Where Did You Serve? Veteran Identity, Representative Bureaucracy and Vocational Rehabilitation

Abstract

“The research on representative bureaucracy investigates whether higher levels of representation within public agencies affect policy outcomes. We expand this line of inquiry by examining the effect of symbolic representation on the clients’ perceptions of the vocational rehabilitation program administered by the Department of Veterans Affairs (VA). We test the link between passive representation and symbolic representation for veteran identity. This is one of the first studies to investigate an identity not associated with immutable characteristics. We question how an identity related to a profession that an individual selects into, like veteran status, can influence a client’s relationship with a government program. We find that veteran clients of the vocational rehabilitation system perceive substantial differences in the behaviors of their counselor and report significantly higher levels of overall satisfaction with the program when they know or believe their counselor is also a veteran.”

Implications

For Practice

When veterans seek assistance from VA vocational rehabilitation services, the veteran status of the front-line bureaucrat they interact with makes a significant difference in the quality of their experience. Veterans appear to attribute more positive attributes to veteran counselors, including more positive counselor behaviors and more satisfaction with the rehabilitation program overall. Although it is not possible to determine whether veteran counselors are objectively outperforming their non-veteran counterparts, the difference in veterans’ perceptions of counselors remains even when reports about counselor behaviors are controlled. Bureaucrats in the vocational rehabilitation system have discretion over the development and supervision of a rehabilitation or education plan, as such veterans may have very different experiences within vocational rehabilitation services, depending on the expertise of their counselors. Veteran and non-veteran counselors may need to work together to discuss and develop a set of “best practices” when working with veterans in vocational rehabilitation, or to simply share and improve their counseling strategies. All counselors may be motivated to act on behalf of a client, however, there are a variety of ways to pursue the client’s best interests and non-veteran counselors may be approaching rehabilitation in different ways that are read as less effective by veteran clients. Alternatively, veterans may be responding more to identity than practice, as previous studies focused on alcohol counseling and alcohol counselors have shown. Researchers have found that recovering alcoholics working as counselors may behave differently and are preferred over non-recovering counselors, suggesting that they represent an identity shared with their alcoholic clients. Non-veteran counselors may need to look for other ways to connect with their veteran clients, which may improve both client-counselor relationships and client satisfaction with the vocational rehabilitation program.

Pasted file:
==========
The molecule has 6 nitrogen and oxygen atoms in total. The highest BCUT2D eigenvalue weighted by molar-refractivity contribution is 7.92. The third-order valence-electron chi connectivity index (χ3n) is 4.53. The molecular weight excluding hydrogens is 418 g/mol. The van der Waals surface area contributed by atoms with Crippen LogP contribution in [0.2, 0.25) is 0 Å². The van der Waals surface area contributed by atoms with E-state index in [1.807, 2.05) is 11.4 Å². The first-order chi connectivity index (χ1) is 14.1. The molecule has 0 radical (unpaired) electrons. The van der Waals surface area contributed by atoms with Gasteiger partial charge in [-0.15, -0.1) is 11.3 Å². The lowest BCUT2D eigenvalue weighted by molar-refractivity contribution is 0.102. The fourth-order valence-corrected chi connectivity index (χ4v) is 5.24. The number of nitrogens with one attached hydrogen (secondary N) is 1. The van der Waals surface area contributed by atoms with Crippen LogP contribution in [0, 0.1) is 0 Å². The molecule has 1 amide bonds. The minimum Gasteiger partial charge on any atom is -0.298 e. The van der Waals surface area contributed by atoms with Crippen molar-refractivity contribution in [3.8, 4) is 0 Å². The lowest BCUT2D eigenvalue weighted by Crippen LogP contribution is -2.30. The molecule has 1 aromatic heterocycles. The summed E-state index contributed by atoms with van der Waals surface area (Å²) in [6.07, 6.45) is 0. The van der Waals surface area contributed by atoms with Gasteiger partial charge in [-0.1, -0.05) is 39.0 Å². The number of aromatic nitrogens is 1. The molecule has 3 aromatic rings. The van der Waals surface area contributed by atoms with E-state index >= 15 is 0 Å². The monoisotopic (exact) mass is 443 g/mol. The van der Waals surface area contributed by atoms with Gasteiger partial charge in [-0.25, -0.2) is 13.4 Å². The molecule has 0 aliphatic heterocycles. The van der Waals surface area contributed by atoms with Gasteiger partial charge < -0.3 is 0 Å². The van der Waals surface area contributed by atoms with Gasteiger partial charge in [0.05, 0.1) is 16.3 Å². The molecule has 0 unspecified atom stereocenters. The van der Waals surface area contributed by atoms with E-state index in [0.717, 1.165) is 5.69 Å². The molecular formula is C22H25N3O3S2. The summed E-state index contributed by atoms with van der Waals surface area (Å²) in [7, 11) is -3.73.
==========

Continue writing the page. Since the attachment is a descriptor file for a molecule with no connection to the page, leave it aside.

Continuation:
For Policy

The results of this study suggest that veteran and non-veteran counselors might approach their jobs differently. As such, VA administrators may wish to observe common practices among vocational rehabilitation counselors in order to identify any systematic differences in behavior between these two populations. Since the mission of the VA is to improve outcomes for all veterans, any practices that are viewed more positively by veteran clients or result in better vocational outcomes may need to be more widely implemented. There may also be a need for increased training to minimize disparate program outcomes. Should VA administrators find no difference in levels of service provided by non-veteran counselors and those with veteran status, they may wish to initiate studies focused on attitudes and behaviors of both clients and counselors to distinguish whether the effects observed in this study are due to differential behavior or some other factor.

For Future Research

In the future, researchers should go beyond investigating the importance of veteran identity alone to examine whether salience is a necessary condition for passive representation to impact policy outcomes for multiple identities, including gender, race, socioeconomic status and more. The passive representation of identities tied to traumatic events may impact client behavior in all settings, while other identities may vary in their importance for outcomes. Researchers should also investigate whether veteran identity matters beyond accessing services in the VA, in terms of outcomes and perceived outcomes for veteran clients. These findings may have limited generalizability, due to the population being comprised of former government employees who have transitioned to work in a closely related government agency. Further studies should gather data on the practices of vocational rehabilitation counselors, to determine whether veteran counselors exercise their discretion more often than non-veteran counselors, whether differences in perception of veteran clients vary by veteran status or other identities and which other identities improve or disrupt the counselor and client relationship.

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